03/13/2015 archive

The Mountain Finally Comes to Mohammed

It’s been nearly 5 years since two women in Sweden lodged charges of rape against Wikileaks founder Julian Assange. The Swedish prosecutors have been seeking his extradition from England to question him regarding the allegations but Mr. Assange fearing that this was a ploy to have him extradited to the United States where he would be arrested and prosecuted for leaking secret documents that exposed US covering up war crimes. Lawyers for Mr. Assange said that the Swedish prosecutors could question him in England and they believe that would end the matter. However the prosecutors, claiming it would be inadequate to question him in England, went to British court seeking extradition. Mr. Assange then sought asylum at the Ecuadoran embassy. Now, after over four years and time running out on the statute of limitations on charging him, the Swedish prosecutor has agreed to question Mr. Assange in England. Frustrated and tired, Mr. Assange’s response was “They could have done this long ago. What took them so long?” The answer is probably the salivating US justice and state departments who would love nothing more that to get him to a country that would extradite him to the US over the espionage charges.

Julian Assange to be questioned by Swedish prosecutors in London

By David Crouch, The Guardian

Lawyers for Wikileaks founder welcome prosecutor’s decision to interview Assange at Ecuadorian embassy in bid to break deadlock

Marianne Ny, who heads the investigation into accusations of rape, coercion and sexual molestation against Assange, made a formal request to interrogate him in the Ecuadorian embassy – the first sign of movement in a case that has been frozen since August 2012.

The prosecutor will also ask the UK government and Ecuador for permission to carry out the interviews at the embassy in London, where Assange has been staying for more than two-and-a-half years to avoid extradition to Sweden, from where he fears being handed over to the US to face espionage charges.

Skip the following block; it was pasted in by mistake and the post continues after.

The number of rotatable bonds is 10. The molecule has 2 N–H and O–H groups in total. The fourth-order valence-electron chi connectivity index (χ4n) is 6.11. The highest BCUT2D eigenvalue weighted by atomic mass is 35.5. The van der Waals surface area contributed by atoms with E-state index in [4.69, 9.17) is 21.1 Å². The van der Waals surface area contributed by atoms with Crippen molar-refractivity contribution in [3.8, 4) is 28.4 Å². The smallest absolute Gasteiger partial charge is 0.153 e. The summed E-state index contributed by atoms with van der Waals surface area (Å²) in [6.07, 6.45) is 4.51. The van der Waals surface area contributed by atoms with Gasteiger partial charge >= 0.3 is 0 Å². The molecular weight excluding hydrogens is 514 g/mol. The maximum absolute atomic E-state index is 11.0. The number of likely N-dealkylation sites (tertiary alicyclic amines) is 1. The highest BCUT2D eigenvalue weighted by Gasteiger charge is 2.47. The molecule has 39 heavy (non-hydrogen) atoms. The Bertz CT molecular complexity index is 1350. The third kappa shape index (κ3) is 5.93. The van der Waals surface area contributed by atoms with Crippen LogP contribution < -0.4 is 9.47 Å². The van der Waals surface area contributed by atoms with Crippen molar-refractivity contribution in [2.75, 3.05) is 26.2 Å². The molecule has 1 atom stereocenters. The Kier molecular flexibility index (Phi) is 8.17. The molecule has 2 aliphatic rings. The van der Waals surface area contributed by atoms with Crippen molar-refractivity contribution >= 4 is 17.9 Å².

Ny said she had changed her mind because the statute of limitations on several of the crimes of which Assange is suspected runs out in August 2015. [..]

The British Foreign Office said in November it would welcome a request by the Swedish prosecutor to question Assange inside the Ecuadorian embassy. Ecuador’s government has also repeatedly stated that it approves of such a step. Assange has been wanted in Sweden since the accusations were made against him in August 2010.

His lawyers, who are currently appealing against his arrest warrant in Sweden’s highest court, have complained bitterly about the prosecutor’s refusal to travel to London to speak to him – an essential step under Swedish jurisprudence to establish whether Assange can be formally charged. [..]

The prosecutor’s apparent U-turn on Friday came just days after a supreme court judge in Stockholm wrote to the prosecutor general, directing him to give his opinion concerning Assange’s appeal, “especially regarding the investigatory procedure and the principle of proportionality”.

Further pressure on the prosecutor came in November when the appeal court, while rejecting Assange’s arguments, nonetheless directed sharp criticism at Ny for failing in her obligation to move the case forward.

It remains to be seen whether the charges of rape, that were brought by two women who were in a consensual relationship with Mr. Assange at the time, will result in an arrest warrant. There are a lot of questions about the women’s backgrounds and alleged connections with the CIA that would love to get their hands on Mr. Assange.  

Asterix? The Gall!

UK Parliament Committee, Calling For Reform, Shows Its “Evidence” to Justify Mass Surveillance

By Glenn Greenwald, The Intercept


The Intelligence and Security Committee of the UK Parliament (ISC) issued a lengthy report today on the surveillance practices of GCHQ. Invoking the now-standard Orwellian tactic of claiming that “bulk collection” is not “mass surveillance,” the Committee predictably cleared GCHQ of illegality, but it did announce that it has “serious concerns” over the agency’s lack of transparency and oversight. Citing the Snowden disclosures, it called for a significant overhaul of the legal framework governing electronic surveillance.